Student Spotlight: Ashley Taylor ’21 on Advocacy and the Transformative Power of Law
As a future public defender, the former New York National Guard member hopes to use her legal education to fight for systemic change.
Ashley Taylor ’21 came to law school knowing she wanted to help people. She studied public policy as an undergraduate in her home state of Ohio, where she joined the National Guard (transferring to the New York branch during her 1L year). Her experiences at Columbia Law School have inspired her to become an advocate for criminal justice reform.
What drew you to law school?
I read The New Jim Crow as a senior in high school. It introduced me to the concept of mass incarceration and explained its racial and historical dimensions. It helped me understand that the lack of resources and overpolicing of communities like mine weren’t coincidences but a reality created and perpetuated by policies and laws that could be changed. After studying public policy at Ohio State University, I knew I wanted to go to law school because I thought it would be an interesting and tangible way to play a small part in making the changes these communities need and deserve.
Why pursue public interest law?
I wanted to use my degree to help people, though I wasn’t sure in what capacity. After volunteering at public interest legal offices in college, I knew that I was attracted to direct services and the ability to interact with and help people in a tangible way. Participating in the Mass Incarceration Clinic and externing at The Bronx Defenders has solidified that interest!
“Through various experiences and summer internships, I’ve decided my dream job is to represent people as they interact with a system that is racist and designed to undermine low-income people.”
What has been your favorite class so far?
Abolition: A Social Justice Practicum taught by Professors Bernard Harcourt and Alexis Hoag. I loved it because it introduced to me the ideas of the death penalty and prison abolition. We had deep discussions about the policy implications of the law that enables capital punishment and examined its history. Examining the real-world effects of death penalty law and the strategies people are using to abolish it helped me understand how a given case is used in practice . . . and that there are frequent gaps between what a case might hold and what people actually experience in and out of the courtroom.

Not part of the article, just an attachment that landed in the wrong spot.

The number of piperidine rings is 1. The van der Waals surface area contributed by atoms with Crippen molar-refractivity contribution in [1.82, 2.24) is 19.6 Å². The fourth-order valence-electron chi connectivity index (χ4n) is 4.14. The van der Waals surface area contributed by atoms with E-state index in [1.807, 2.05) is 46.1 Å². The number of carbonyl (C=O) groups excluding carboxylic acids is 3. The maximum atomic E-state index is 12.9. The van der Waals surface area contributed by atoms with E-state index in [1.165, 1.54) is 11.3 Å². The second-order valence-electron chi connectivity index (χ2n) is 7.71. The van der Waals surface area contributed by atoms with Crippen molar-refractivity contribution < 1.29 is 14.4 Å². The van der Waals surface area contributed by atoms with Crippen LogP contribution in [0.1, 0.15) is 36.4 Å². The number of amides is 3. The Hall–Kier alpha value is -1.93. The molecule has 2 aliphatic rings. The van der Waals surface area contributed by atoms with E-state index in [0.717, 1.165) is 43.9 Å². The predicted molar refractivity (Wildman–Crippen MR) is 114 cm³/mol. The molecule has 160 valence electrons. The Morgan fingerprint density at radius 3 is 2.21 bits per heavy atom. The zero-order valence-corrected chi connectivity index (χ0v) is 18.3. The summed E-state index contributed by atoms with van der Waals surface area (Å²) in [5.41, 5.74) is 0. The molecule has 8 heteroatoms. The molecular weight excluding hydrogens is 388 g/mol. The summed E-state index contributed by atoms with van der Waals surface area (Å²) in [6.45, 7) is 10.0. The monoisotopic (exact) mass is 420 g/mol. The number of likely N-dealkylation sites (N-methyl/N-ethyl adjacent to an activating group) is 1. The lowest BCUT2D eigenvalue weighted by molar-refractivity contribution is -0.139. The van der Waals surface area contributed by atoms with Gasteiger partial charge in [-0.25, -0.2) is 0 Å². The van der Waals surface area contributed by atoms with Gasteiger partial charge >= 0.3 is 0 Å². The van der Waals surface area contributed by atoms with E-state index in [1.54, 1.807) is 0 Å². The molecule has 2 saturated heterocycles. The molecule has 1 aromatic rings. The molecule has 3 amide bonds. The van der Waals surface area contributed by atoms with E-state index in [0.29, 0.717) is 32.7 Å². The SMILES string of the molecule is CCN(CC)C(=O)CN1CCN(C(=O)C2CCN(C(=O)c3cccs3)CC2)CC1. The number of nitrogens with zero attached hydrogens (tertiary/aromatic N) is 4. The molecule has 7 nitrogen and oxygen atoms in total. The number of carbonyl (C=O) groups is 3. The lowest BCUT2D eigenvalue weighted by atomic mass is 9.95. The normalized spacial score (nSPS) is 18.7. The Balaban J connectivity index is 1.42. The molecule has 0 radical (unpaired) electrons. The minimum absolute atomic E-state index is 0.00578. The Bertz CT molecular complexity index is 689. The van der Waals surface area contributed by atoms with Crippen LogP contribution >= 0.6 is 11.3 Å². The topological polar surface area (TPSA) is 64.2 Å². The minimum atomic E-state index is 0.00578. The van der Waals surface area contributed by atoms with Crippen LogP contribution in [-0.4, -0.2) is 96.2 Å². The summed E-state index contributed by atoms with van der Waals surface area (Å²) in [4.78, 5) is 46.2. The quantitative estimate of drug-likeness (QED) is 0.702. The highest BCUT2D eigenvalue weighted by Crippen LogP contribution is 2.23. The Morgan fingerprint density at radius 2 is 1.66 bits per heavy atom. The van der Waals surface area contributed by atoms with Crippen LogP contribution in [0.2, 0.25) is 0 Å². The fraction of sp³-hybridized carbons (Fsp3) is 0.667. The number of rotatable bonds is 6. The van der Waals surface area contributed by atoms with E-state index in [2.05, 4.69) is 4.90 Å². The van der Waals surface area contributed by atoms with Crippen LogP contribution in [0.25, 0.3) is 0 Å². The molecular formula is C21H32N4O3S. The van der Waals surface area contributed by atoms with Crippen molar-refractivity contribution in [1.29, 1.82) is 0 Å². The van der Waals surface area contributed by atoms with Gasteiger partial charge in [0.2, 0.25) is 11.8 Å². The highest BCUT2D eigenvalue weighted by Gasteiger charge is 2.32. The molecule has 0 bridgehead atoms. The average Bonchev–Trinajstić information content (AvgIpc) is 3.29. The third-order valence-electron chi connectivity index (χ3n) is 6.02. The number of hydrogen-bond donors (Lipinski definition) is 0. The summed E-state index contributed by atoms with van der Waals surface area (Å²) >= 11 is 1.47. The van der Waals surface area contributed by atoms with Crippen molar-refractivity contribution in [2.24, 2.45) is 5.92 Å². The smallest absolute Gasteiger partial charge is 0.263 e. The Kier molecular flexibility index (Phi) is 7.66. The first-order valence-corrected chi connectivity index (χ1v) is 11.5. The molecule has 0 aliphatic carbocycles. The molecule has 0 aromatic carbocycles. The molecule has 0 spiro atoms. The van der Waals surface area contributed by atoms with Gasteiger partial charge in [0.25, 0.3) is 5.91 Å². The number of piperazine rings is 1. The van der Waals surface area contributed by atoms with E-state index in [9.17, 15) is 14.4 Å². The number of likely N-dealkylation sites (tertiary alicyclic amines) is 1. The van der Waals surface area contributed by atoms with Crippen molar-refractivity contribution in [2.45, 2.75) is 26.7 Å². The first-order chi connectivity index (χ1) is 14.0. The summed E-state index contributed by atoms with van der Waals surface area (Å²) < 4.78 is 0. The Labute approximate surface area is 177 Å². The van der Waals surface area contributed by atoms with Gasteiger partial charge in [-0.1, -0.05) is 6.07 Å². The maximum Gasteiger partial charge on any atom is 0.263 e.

You finished your term with the Army National Guard after your 1L summer. What was it like to serve?
I joined the National Guard in Ohio because I thought it would be a great way to serve my community and pay for my college education. It was an extremely interesting experience. I had to navigate the logistical challenges of being in the guard in New York City, like lugging a duffle bag as heavy as I was on the subway from Morningside Heights to the far parts of Queens where my duty station was or scanning thick [course] packets so I wouldn’t have to bring all my casebooks with me when we spent a weekend in the woods upstate training. But it was also a great introduction to a different part of New York City [Queens] and allowed me to meet and get to know a lot of people who grew up and live in the city.
What is your dream job?
To be a public defender! Coming into law school, I knew I was interested in criminal justice reform but had no understanding of what it entailed. Through various experiences and summer internships, I’ve decided my dream job is to represent people as they interact with a system that is racist and designed to undermine low-income people.
Are there any extracurriculars at Columbia Law that have had an effect on your experience here?
Pro bono volunteering with the Suspension Representation Project—where I serve as an advocate for children in the New York City public school system during their administrative suspension hearings—and with the New York City Housing Authority (NYCHA) Harlem Tenant Advocacy project, where we negotiated with NYCHA attorneys on behalf of residents in their nonpayment and repair cases. Those were both amazing experiences since they gave me the opportunity to do what I came to law school to do: help people.
This interview has been edited and condensed.